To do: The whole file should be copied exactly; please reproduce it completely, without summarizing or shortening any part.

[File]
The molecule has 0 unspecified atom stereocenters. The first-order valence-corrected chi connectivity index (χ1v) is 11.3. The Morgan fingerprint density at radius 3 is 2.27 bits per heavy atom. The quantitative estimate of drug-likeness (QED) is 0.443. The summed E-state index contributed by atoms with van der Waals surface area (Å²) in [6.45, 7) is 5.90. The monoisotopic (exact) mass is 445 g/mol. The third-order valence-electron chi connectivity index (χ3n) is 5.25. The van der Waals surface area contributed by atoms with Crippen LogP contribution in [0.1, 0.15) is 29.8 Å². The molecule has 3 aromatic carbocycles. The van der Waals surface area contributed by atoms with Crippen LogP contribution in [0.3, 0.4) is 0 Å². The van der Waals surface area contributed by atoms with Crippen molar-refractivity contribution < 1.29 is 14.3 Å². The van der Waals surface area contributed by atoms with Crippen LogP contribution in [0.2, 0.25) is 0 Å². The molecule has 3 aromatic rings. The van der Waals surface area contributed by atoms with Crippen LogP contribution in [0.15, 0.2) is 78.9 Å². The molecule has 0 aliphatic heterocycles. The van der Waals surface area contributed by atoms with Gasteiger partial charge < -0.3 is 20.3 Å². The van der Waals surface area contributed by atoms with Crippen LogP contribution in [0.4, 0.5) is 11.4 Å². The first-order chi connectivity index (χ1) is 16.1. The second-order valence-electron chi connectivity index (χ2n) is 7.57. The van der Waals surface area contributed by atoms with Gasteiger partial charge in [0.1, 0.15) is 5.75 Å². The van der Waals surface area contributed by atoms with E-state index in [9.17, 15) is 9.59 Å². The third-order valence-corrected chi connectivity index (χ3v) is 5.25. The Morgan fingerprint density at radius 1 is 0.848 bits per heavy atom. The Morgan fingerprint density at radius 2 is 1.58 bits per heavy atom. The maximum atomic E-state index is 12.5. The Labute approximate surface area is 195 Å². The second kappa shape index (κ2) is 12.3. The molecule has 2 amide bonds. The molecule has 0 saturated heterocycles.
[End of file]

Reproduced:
The molecule has 0 unspecified atom stereocenters. The first-order valence-corrected chi connectivity index (χ1v) is 11.3. The Morgan fingerprint density at radius 3 is 2.27 bits per heavy atom. The quantitative estimate of drug-likeness (QED) is 0.443. The summed E-state index contributed by atoms with van der Waals surface area (Å²) in [6.45, 7) is 5.90. The monoisotopic (exact) mass is 445 g/mol. The third-order valence-electron chi connectivity index (χ3n) is 5.25. The van der Waals surface area contributed by atoms with Crippen LogP contribution in [0.1, 0.15) is 29.8 Å². The molecule has 3 aromatic carbocycles. The van der Waals surface area contributed by atoms with Crippen LogP contribution in [0.3, 0.4) is 0 Å². The van der Waals surface area contributed by atoms with Crippen molar-refractivity contribution < 1.29 is 14.3 Å². The van der Waals surface area contributed by atoms with Crippen LogP contribution in [0.2, 0.25) is 0 Å². The molecule has 3 aromatic rings. The van der Waals surface area contributed by atoms with Crippen LogP contribution in [0.15, 0.2) is 78.9 Å². The molecule has 0 aliphatic heterocycles. The van der Waals surface area contributed by atoms with Gasteiger partial charge < -0.3 is 20.3 Å². The van der Waals surface area contributed by atoms with Crippen LogP contribution in [0.4, 0.5) is 11.4 Å². The first-order chi connectivity index (χ1) is 16.1. The second-order valence-electron chi connectivity index (χ2n) is 7.57. The van der Waals surface area contributed by atoms with Gasteiger partial charge in [0.1, 0.15) is 5.75 Å². The van der Waals surface area contributed by atoms with E-state index in [9.17, 15) is 9.59 Å². The third-order valence-corrected chi connectivity index (χ3v) is 5.25. The Morgan fingerprint density at radius 1 is 0.848 bits per heavy atom. The Morgan fingerprint density at radius 2 is 1.58 bits per heavy atom. The maximum atomic E-state index is 12.5. The Labute approximate surface area is 195 Å². The second kappa shape index (κ2) is 12.3. The molecule has 2 amide bonds. The molecule has 0 saturated heterocycles.